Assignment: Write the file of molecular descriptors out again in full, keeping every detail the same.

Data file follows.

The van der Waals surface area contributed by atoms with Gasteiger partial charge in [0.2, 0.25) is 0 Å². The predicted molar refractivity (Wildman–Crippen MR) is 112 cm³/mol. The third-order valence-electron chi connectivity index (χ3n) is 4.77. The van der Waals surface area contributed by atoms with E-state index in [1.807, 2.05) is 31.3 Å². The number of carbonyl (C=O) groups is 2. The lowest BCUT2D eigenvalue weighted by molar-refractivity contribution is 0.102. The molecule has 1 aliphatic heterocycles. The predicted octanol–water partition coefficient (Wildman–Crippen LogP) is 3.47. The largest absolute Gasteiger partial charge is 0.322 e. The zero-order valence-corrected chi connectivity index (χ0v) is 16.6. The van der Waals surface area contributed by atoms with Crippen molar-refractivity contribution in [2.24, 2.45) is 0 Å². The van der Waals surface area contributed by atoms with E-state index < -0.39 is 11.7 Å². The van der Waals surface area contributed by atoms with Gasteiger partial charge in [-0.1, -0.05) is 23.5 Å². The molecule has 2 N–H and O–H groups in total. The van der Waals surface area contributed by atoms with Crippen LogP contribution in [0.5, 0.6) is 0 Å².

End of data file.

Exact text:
The van der Waals surface area contributed by atoms with Gasteiger partial charge in [0.2, 0.25) is 0 Å². The predicted molar refractivity (Wildman–Crippen MR) is 112 cm³/mol. The third-order valence-electron chi connectivity index (χ3n) is 4.77. The van der Waals surface area contributed by atoms with E-state index in [1.807, 2.05) is 31.3 Å². The number of carbonyl (C=O) groups is 2. The lowest BCUT2D eigenvalue weighted by molar-refractivity contribution is 0.102. The molecule has 1 aliphatic heterocycles. The predicted octanol–water partition coefficient (Wildman–Crippen LogP) is 3.47. The largest absolute Gasteiger partial charge is 0.322 e. The zero-order valence-corrected chi connectivity index (χ0v) is 16.6. The van der Waals surface area contributed by atoms with Crippen molar-refractivity contribution in [2.24, 2.45) is 0 Å². The van der Waals surface area contributed by atoms with E-state index < -0.39 is 11.7 Å². The van der Waals surface area contributed by atoms with Gasteiger partial charge in [-0.1, -0.05) is 23.5 Å². The molecule has 2 N–H and O–H groups in total. The van der Waals surface area contributed by atoms with Crippen LogP contribution in [0.5, 0.6) is 0 Å².